Tuesday, January 19, 2021 -
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How to set up a field hospital in 12 hours

Overview of the IDF emergency field hospital in Nepal.


When disaster strikes, Israel’s government, army and aid agencies are among the first to send material and expert assistance, whether it’s earthquakes in Haiti, Turkey and Nepal, tsunamis in Sri Lanka and Japan, a typhoon in the Philippines or other mass disasters in India, Mexico, El-Salvador, Greece, Rwanda, Armenia, Indonesia and New Guinea.

If local hospitals are out of commission or overwhelmed, the Israel Defense Forces can get a field hospital functioning within 12 hours of arriving at the setup site, an awe-inspiring feat of logistics unmatched by other countries.

How they do it

Prof. Kobi Peleg, an expert on disaster management and a veteran of many Israeli medical aid missions from the Armenian earthquake in 1988 to the Nepal earthquake in 2015, shares some insight.

The short explanation is the IDF’s combination of experience, systematic precision and extraordinarily motivated and qualified personnel, says Peleg.

Peleg directs the Israeli National Center for Trauma and Emergency Medicine Research and chairs Tel Aviv University’s English and Hebrew master’s programs in emergency and disaster management.

Each time Israel completes a medical relief mission, the operation is analyzed and the processes tweaked for even better efficiency the next time.

Peleg has headed the IDF military medical school and the medical branch of the Homefront Command, and was deputy commanding officer of the IDF emergency field hospital in Armenia.

UNDAC, the UN Disaster Assessment and Coordination agency, counts on his expertise in situations across the globe.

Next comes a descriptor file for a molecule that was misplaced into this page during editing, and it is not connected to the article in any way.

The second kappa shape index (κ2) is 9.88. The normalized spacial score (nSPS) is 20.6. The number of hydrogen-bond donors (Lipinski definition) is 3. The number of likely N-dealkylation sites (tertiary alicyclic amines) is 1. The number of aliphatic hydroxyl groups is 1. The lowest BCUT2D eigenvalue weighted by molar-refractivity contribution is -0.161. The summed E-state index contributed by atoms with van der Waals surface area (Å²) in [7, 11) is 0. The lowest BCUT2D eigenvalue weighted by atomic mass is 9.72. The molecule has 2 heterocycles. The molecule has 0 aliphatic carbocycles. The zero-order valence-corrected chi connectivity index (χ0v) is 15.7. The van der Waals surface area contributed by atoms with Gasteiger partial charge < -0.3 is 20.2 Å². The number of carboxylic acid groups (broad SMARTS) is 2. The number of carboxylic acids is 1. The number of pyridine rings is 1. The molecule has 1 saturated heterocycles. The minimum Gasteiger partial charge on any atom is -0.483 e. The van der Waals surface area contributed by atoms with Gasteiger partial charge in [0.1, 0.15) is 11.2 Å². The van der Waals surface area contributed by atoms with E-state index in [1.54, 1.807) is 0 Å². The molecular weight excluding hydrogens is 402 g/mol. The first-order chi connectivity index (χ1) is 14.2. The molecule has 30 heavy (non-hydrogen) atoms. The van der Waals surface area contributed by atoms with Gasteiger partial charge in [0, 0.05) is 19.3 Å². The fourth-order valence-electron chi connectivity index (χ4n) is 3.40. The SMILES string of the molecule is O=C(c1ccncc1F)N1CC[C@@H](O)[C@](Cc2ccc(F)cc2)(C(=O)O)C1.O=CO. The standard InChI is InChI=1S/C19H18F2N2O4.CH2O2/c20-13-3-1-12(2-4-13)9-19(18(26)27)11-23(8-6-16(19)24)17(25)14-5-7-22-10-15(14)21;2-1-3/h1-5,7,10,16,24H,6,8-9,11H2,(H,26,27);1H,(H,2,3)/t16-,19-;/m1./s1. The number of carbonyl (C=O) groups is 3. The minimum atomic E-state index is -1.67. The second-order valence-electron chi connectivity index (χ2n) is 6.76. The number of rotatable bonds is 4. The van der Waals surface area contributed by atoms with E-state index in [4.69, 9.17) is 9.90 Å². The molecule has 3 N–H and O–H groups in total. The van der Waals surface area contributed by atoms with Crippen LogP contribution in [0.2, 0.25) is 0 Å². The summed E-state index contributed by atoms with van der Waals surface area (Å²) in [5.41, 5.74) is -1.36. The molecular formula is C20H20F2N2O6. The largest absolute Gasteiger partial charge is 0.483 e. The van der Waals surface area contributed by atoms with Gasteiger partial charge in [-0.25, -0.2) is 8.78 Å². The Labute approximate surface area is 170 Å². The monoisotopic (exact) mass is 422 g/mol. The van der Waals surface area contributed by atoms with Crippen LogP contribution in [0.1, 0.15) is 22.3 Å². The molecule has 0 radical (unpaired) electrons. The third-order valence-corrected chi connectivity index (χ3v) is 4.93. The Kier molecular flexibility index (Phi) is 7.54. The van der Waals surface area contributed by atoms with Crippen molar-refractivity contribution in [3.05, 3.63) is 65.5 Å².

Field hospital ?in 12 hours

“Some hours before the medical delegation leaves, an advance team of three to six people goes to assess needs and find a site where we can set up,” says Peleg.

As soon as the medical and logistics teams touches down, everyone gets to work immediately, even after long and grueling journeys. “Nobody goes to sleep,” says Peleg.

“It does not matter if you’re the director general of a hospital; if you’re on the Israeli delegation, you work as hard as the logistics people.”

The team pitches around 20 treatment tents and then unpacks and arranges appropriate equipment for each tent.

If the disaster was an earthquake, the largest unit will house trauma and orthopedics, says Peleg.

If it’s a pandemic, the main tent will deal with infectious disease treatment and control; if it’s a fire, the burn unit is the main tent.

After disaster victims are treated, the field hospital gets busier with “ordinary” patients while the country’s own healthcare system is in recovery mode.

“Before starting to work, we meet with the commanders and all the people in the field hospital,” says Peleg. “The commander gives an overview of the mission and outlines how he wants everyone to be organized, which is very important.

“Every evening we summarize the day, discussing if we need to change anything and if there are any special issues to be addressed.”

The Israelis cooperate with local and international officials, hospitals, international relief organizations and smaller medical delegations.

“In Haiti, for example, we had two surgical tents from Colombia as part of the IDF hospital, as well as physicians from the US and nurses from Canada,” says Peleg.

He oversees all these coordination efforts and makes sure other hospitals can handle the patient flow when Israel’s delegation leaves.

Lots of decisions before leaving Israel

A flurry of decision-making and coordination precedes the unfolding of the first hospital tent in any disaster area, emphasizes Peleg, who has a doctorate in health administration and policy.

Once the host country accepts an offer of help and Israel’s Foreign Ministry approves sending a delegation, authorities must determine the most urgent type of assistance.